Monday 19 August 2019

Education Minister says decision on future of Junior Cert history to be made in June

Joe McHugh believes history should have a special place
Joe McHugh believes history should have a special place
Katherine Donnelly

Katherine Donnelly

Education Minister Joe McHugh will have to wait another month for official advice on the future status of history in the junior cycle curriculum.

But as the curriculum advisory body continues its deliberations, the minister is unyielding in his view that history should be awarded special status on the junior cycle curriculum.

There was speculation that the National Council for Curriculum and Assessment (NCCA)  would report back to Mr McHugh on his request for a review  of the optional nature of the subject, after its meeting today.

But, during an address to an education conference,  Mr McHugh said he had been told that no decision had been made, but that it would be made at the next NCCA meeting in June.

He said he would give the NCCA “the time and place to continue its deliberations, but stressed : “My own personal  opinion remains steadfast  - that I feel there is a unique role for history”, he told reporters on the fringes of the Joint Managerial Body (JJMB) conference in Killarney, Co Kerry.

The JMB represents managers in the voluntary secondary school sector, generally schools traditionally run by the religious.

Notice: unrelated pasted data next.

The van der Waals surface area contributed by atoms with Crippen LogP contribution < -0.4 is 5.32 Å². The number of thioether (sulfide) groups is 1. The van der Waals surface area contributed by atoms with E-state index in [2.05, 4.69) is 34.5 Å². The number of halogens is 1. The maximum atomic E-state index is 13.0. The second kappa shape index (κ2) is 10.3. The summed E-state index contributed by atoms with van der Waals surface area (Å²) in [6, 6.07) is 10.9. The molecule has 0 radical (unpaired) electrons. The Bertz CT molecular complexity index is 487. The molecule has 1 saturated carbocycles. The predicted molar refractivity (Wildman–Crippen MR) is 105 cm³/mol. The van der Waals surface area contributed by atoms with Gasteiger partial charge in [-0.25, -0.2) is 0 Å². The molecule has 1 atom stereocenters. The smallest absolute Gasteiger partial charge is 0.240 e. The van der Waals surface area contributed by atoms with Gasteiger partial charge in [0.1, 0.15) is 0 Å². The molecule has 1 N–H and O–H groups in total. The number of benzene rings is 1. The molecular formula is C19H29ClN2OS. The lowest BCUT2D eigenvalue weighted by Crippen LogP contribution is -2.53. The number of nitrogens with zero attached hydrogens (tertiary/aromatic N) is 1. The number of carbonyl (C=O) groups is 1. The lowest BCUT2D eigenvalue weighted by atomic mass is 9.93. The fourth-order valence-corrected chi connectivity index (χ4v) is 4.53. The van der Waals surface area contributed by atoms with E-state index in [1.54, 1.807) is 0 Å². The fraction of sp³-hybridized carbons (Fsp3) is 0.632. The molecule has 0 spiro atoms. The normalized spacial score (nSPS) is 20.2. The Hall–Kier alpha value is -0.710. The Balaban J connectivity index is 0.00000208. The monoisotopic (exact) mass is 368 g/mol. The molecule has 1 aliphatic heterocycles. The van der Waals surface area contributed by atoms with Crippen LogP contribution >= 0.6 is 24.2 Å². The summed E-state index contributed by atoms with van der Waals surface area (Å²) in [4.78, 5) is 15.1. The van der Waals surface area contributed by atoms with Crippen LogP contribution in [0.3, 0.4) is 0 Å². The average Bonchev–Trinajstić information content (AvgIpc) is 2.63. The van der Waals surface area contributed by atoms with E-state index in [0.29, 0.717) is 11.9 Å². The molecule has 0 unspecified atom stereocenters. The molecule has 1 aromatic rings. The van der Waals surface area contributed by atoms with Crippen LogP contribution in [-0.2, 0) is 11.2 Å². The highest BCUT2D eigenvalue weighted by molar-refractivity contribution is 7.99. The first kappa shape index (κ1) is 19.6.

The minister said the topic had “grabbed public attention”, not only in Ireland, but that he was getting communications on it form around friends and colleagues in the US.

“One thing, as someone who has been in politics for 20 years,  you develop an ear for the ground and I have never come across an issue like this, that remains so consistent on daily basis”, he said.

Mr McHugh’s request to the NCCA presented the advisory body with a conundrum, because it devised the new junior cycle framework, where only thee subjects are compulsory – Irish, English and math. To accede to Mr McHugh’s request would mean overturning  their own previous advice.

The new framework gives schools  flexibility around  subject choice, including the option to introduce  two or four short courses in new subjects such as coding or Chinese, to replace one or two mainstream subjects.

The new framework has led to concerns that some schools will ditch history, although not everyone subscribes to that view.

The minister said he was “never a person for compulsion in any aspect of life, but we do have core subjects and I believe we have to find a way to  emphasise the value of history”.

Asked would he accept the NCCA advice, he replied he had “never been in this position before. I  will certainly read their analysis as to why they have arrived at a certain conclusion.”

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